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Medieval Medical Recipes : Johannes de Sancto Paulo, Liber virtutem medicinarum simplicium and other medical texts

Medieval Medical Recipes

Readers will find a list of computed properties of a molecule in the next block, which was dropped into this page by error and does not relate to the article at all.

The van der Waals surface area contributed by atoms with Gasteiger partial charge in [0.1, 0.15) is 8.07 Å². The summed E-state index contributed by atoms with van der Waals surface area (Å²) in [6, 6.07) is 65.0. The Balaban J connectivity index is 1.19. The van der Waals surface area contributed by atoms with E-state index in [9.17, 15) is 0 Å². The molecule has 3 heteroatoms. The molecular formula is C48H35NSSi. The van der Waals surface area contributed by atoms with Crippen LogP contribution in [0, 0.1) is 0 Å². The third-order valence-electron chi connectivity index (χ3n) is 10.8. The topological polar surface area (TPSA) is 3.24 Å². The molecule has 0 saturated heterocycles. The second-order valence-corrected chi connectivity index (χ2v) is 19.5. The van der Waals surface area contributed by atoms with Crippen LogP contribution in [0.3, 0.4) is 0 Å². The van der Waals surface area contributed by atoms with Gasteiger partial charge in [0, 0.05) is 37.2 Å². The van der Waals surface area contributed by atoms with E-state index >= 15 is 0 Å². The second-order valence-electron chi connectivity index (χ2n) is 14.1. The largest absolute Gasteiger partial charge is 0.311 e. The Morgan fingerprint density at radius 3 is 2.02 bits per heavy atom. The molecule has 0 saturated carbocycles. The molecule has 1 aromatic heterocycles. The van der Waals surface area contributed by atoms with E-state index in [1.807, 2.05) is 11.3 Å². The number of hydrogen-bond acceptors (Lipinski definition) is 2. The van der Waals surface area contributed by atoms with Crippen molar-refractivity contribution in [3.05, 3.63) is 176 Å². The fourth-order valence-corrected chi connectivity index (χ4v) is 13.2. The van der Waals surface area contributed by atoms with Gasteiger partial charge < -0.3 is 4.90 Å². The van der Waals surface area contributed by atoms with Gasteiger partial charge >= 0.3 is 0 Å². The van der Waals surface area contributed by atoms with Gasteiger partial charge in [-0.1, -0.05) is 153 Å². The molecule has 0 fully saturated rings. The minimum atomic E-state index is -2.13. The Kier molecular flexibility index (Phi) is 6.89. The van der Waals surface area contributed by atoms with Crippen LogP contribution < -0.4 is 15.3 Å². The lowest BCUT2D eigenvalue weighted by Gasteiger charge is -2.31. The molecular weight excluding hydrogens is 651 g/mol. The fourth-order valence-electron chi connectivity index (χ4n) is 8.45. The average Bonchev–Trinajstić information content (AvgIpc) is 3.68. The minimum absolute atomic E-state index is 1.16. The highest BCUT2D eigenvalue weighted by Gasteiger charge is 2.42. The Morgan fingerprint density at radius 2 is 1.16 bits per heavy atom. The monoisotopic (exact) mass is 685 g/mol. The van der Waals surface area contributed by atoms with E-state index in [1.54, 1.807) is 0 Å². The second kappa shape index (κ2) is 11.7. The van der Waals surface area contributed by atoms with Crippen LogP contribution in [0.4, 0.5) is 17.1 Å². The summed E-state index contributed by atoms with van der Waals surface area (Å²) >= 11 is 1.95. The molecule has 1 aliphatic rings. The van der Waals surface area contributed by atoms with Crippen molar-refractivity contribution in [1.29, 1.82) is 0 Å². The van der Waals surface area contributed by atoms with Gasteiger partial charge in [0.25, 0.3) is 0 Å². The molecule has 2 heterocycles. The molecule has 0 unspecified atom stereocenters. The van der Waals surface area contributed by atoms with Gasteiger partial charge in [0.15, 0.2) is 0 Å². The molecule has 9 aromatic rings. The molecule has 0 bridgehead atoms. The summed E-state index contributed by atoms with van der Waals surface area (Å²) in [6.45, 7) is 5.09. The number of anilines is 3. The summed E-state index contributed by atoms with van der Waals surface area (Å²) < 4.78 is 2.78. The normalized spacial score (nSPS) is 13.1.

<p style='text-align: justify;'>This manuscript is a composite medical volume comprised of several roughly coeval parts copied by different scribes. The volume contains several medical treatises popular in western Europe in the 12th-14th centuries including the text known as the <i>Compendium Salerni</i>, works by Johannes de Sancto Paulo and Matthaeus Platearius on the healing properties of simples (i.e., remedies prepared with a single primary healing ingredient), and a text attributed to Petrus Hispanus on conditions affecting the eyes. There are also lesser-known texts in the manuscript, such as a compilation of medicines ascribed in the rubric to 'Magister Pontius de Sancto Egido', and a wide variety of other shorter, anonymous texts and remedies or charms to treat such ailments as leprosy, sores, or constipation. </p><p style='text-align: justify;'>The composite parts were probably all copied in England during the 13th century (although dates in the late 12th century or the early 14th century are possible). The date when all of the composite parts were united is unknown, but the composite parts have coexisted in this form since at least the later part of the 15th century as the volume still retains its late-15th century binding, and there is a list of the contents of the volume on the <a href='' onclick='store.loadPage(2);return false;'>front pastedown</a> in a late-15th century hand which refers to the medical treatises in the various disparate parts of the volume. </p><p style='text-align: justify;'>Although the medieval binding is not entirely intact as it has been rebacked in more recent times, the manuscript retains its original boards and decorated leather covers featuring various animals set in round frames among floral and geometric borders. On the back of the volume there is a medieval label known as a 'fenestra' (Latin for 'window'); fenestras were made from a strip of parchment with a title written in ink (in this case "Cure magistrii poncii"), protected by a layer of animal horn shaved thin enough to be transparent (the glazing in the window), and then held in place on a cover with small metal tacks hammered into the board. Complete medieval fenestras are relatively rare as they often had slightly rough or raised edges that would catch on things and tear away, leaving only the holes for the tacks behind as evidence of their former presence on a binding. </p><p style='text-align: justify;'>The manuscript contains evidence of its use by one of its former owners: notably, folios <a href='' onclick='store.loadPage(217);return false;'>108r-195r</a> contain running headers (ff. <a href='' onclick='store.loadPage(217);return false;'>108r-190r</a>) (now very faint) written by the hand of Roger Marchall (d. 1477), physician to Edward IV. Marchall's ownership or use of manuscripts is very well-attested, with forty-five books (including this one) bearing evidence to connect him to them in some way; six others may have been his or accessed by him, and a further twelve are recorded but not traced. The present manuscript is one of eighteen, possibly nineteen manuscripts at Gonville and Caius College that may be linked to Marchall, and which were probably given by him to Gonville Hall (as it then was). (King's and Peterhouse, where the study of medicine was also supported, received gifts of books from him, too). Since Marchall's hand is not to be found with certainty elsewhere in the book, and given that it is a composite, the question arises as to whether Marchall gave the book to Gonville Hall in the form in which we find it today. The section to which he added running headers was produced separately from the others, and its medieval foliation points to it having had a discrete existence prior to being bound with them (rather than, say, being made solely in order to be added to them, which would presumably have obviated the need to number the leaves). The label on the binding - which reads 'Cure magistri poncii - may have been supplied by Marchall, too, but brings us no closer to a definitive answer, since it refers only to one of the texts in the section where his hand is known. Linda Voigts has shown from other examples that Marchall is known to have assembled manuscripts from booklets and similar gatherings of quires, adding tables of contents to them in the process. That may be the case in this instance, too, and she has tentatively suggested that the rough list on the front pastedown may also have been by Marchall. Its cropping presumably occurred when the manuscript was rebacked; perhaps it had been damaged by the presence of a clasp (now lost), and the binders trimmed away the rough edges before readhering it to the board. </p><p style='text-align: justify;'>Thirteen manuscripts owned or used by Marchall (plus another that contains an inscription in a hand very similar to Marchall's) are being digitised, catalogued and conserved as part of the <a target='_blank' class='externalLink' href=''><i>Curious Cures in Cambridge Libraries</i></a> project: <div>Gonville and Caius College, MS 59/153<br />Gonville and Caius College, MS 98/150<br />Gonville and Caius College, MS 105/57<br />Gonville and Caius College, MS 159/209<br />Gonville and Caius College, MS 178/211<br />Gonville and Caius College, MS 181/214<br />Gonville and Caius College, MS 345/260<br />Gonville and Caius College, MS 373/593<br />Gonville and Caius College, MS 379/599<br />Gonville and Caius College, MS 401/623<br />Peterhouse, MS 95<br />Peterhouse, MS 222<br /><a target='_blank' class='externalLink' href=''>Trinity College, MS O.8.31</a><br />Cambridge, University Library, MS Add. 9213 (possibly linked to Marchall)<br /></div><br /><div style='list-style-type: disc;'><div style='display: list-item; margin-left: 20px;'>L. Voigts, 'A doctor and his books: the manuscripts of Roger Marchall (d. 1477)', in R. Beadle and A. J. Piper (eds.), <i>New science out of old books: studies in manuscripts and early printed books in honour of A.I. Doyle</i> (Aldershot, 1995) pp. 249-314</div></div><br /></p><p style='text-align: justify;'>Dr Sarah Gilbert<br /> Project Cataloguer, Curious Cures in Cambridge Libraries<br /> Cambridge University Library</p><p style='text-align: justify;'>Dr James Freeman<br /> Medieval Manuscripts Specialist<br /> Cambridge University Library</p>